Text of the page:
The Navy is developing several unmanned aerial vehicles (UAVs) as it works on the air wing of the future for aircraft carriers beyond the unmanned carrier-based tanker it expects to deploy later this decade.

Rear Adm. Andrew Loiselle, the director of the Air Warfare Division, N98, this week underscored the air wing of the future will be operating at ranges “that vastly exceed what we’re doing today. And so in order to do that, unmanned portfolio really needs to be part of that system, because it’s the easiest way for us to keep a normally sized aircraft, but then have all of that extra space for fuel that gets us the range that we require to be able to get out there and play with some of the aircraft that are under development right now, at vastly higher ranges.”

Loiselle explained his perspective on future unmanned aircraft while speaking on July 13 during an event hosted by the U.S. Naval Institute and Center for Strategic and International Studies.

While he was unwilling to disclose specific capabilities or projects beyond the Boeing [BA] MQ-25A Stingray tanker, Loiselle said when he considers future unmanned aircraft on an aircraft carrier he divides them into three sets.

“The first set is something that can go into a hostile environment, high threat environment, and it can stay there, it can persist in a high threat environment. The second set is something that can go to that high threat environment, perform a given mission briefly, i.e. a strike mission, and then leave and have a very high chance of coming home.”

“And then the last set is something that is at an attritable price point, a much smaller vehicle that might perform any number of different missions, anything from going out there with our fighter aircraft and carrying more air to air missiles for those types of missions. Or we might someday integrate that type of thing into our electronic warfare, a distributed architecture that will conduct that mission. And then we might also use those same types of drones for a distributed command and control network,” he continued.

When asked if any of these UAVs under development are part of the Navy’s Next Generation Air Dominance (NGAD) development, Loiselle said not exclusively.

“I would say no…and the reason I say no, isn’t that they wouldn’t be used within NGAD, it’s that they are not exclusively for that platform. Okay, there’s equal applicability in the manned-unmanned teaming concept for any small UAS to be used with any aircraft on our flight deck. It’s not limited to that one capability.”

The Boeing MQ-25A T1 unmanned test aircrafttanker refuels a Lockheed Martin F-35C Joint Strike Fighter on Sept. 13 (Photo: U.S. Navy)
The Boeing MQ-25A T1 unmanned test aircraft tanker refuels a Lockheed Martin F-35C Joint Strike Fighter on Sept. 13 (Photo: U.S. Navy)

Unlike the Air Force, the Navy has kept its 6th generation NGAD fighter program budget levels classified since the FY ‘20 budget request. That year the Navy requested $20.7 million in funding and projected spending about $256 million in FY ‘22. In contrast, the Air Force is requested almost $1.7 billion for its NGAD research and development account in FY ‘23.

When the Defense Department budget request was released in March, Rear Adm. John Gumbleton, Deputy Assistant Secretary of the Navy for Budget, told reporters “NGAD is a classified program and I would tell you funding increase is going up also over the FYDP, but we are choosing to keep that value classified.”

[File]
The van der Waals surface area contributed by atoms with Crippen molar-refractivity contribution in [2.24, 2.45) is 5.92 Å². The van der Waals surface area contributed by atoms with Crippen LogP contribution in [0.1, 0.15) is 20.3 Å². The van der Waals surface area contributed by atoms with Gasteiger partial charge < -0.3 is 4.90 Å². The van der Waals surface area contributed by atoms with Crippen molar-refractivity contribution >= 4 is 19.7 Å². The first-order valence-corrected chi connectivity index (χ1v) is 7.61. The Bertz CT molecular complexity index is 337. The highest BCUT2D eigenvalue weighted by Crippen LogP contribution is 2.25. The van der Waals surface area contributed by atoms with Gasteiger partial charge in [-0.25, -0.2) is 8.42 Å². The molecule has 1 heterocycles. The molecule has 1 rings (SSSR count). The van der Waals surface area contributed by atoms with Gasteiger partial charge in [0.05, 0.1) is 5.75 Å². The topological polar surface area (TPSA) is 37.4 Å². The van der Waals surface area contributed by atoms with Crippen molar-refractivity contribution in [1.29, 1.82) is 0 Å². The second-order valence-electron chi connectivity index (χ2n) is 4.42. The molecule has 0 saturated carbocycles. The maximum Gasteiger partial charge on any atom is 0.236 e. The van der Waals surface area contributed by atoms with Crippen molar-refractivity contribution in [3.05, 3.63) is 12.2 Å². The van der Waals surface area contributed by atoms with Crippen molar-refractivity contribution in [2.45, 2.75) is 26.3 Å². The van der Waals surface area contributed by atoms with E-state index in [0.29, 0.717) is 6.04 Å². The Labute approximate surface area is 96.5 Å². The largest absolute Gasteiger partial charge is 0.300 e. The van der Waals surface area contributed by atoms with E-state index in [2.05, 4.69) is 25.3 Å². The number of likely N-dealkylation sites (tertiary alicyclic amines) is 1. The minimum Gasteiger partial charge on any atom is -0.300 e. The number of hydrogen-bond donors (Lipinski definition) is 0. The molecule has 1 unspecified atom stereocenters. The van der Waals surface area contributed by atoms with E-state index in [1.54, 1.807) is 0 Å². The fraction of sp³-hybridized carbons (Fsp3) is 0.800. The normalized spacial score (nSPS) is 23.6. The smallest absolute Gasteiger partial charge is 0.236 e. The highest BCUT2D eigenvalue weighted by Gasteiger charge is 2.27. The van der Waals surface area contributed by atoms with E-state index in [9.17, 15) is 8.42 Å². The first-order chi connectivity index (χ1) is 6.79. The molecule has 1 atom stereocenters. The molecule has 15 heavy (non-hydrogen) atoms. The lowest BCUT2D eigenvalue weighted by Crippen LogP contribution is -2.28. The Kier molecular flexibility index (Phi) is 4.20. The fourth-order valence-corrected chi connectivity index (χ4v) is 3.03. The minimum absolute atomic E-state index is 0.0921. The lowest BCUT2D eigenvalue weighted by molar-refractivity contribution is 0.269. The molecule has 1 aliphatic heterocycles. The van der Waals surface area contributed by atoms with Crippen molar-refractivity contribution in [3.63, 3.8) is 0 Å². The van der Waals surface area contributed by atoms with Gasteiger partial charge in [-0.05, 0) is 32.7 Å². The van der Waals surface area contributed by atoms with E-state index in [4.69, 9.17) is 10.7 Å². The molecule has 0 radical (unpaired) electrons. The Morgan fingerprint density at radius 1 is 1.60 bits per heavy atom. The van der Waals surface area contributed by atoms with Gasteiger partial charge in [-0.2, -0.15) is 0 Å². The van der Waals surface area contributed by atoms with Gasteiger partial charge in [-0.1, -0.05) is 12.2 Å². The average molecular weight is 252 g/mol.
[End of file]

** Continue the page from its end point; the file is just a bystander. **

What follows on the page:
He added that over the five-year Future Years Defense Program the NGAD budget line goes up “somewhat dramatically” (Defense Daily, March 28).

For now, Loiselle highlighted the importance of the MQ-25A as the next step in unmanned operations and extending naval aviation ranges.

“Under development right now we have the MQ 25, which is first envisioned as a tanker. And so that’s its primary role in its initial instantiation. And so we expect that to be out making its first deployment in the [2026] timeframe. And so they are real. And in there are several other things under development right now that I’m very excited about,” he said.

When asked about operations the MQ-25 will undertake, Loiselle said the Navy has not yet nailed down the “exact concept of operations for exactly what we’ll do with that airframe,” but it will be the recovery tanker for six to 10 cycles in a row. In contrast, the current F/A-18E/F Super Hornets acting as tankers perform in one pattern per event.

“So it’s going to be out there for a good bit longer,” Loiselle said.

The first operational MQ-25A Stingray tankers are expected to deploy aboard the USS Theodore Roosevelt (CVN-73) by 2026.

Loiselle noted the aircraft can pass about 15,000 pounds of gas up to 500 nautical miles away from the carrier, freeing up the Super Hornets currently used for tanking as additional strike aircraft.

Vice Adm. Kenneth Whitesell, Commander of Naval Air Forces and Naval Air Force, U.S. Pacific Fleet, clarified where the Navy is with MQ-25 right now.

“It’s going to extend the range of force for the carrier. And then [in] extremis how we use it. We’ve done the thought piece now on getting it off the carrier, getting it back…for that now we’re talking to think about where’s it going to stack? Where does it go? Is it going starboard delta? Where’s it recovered at the time? Where are we going to park the numbers that we want to put on the carrier…So we’re not just jumping into this uninformed today, we’re working towards a model. IOC is coming up in ‘25.”

Last December, The Navy completed tests controlling the first MQ-25 test asset built by Boeing, called T-1, aboard the USS George H.W. Bush (CVN-77) for deck handling operations. This did not include any flight tests off the carrier (Defense Daily, Dec. 20, 2021).

The Navy expects the first engineering and manufacturing aircraft model of the MQ-25 to be delivered this fall or winter. That aircraft will then conduct carrier-based flight tests.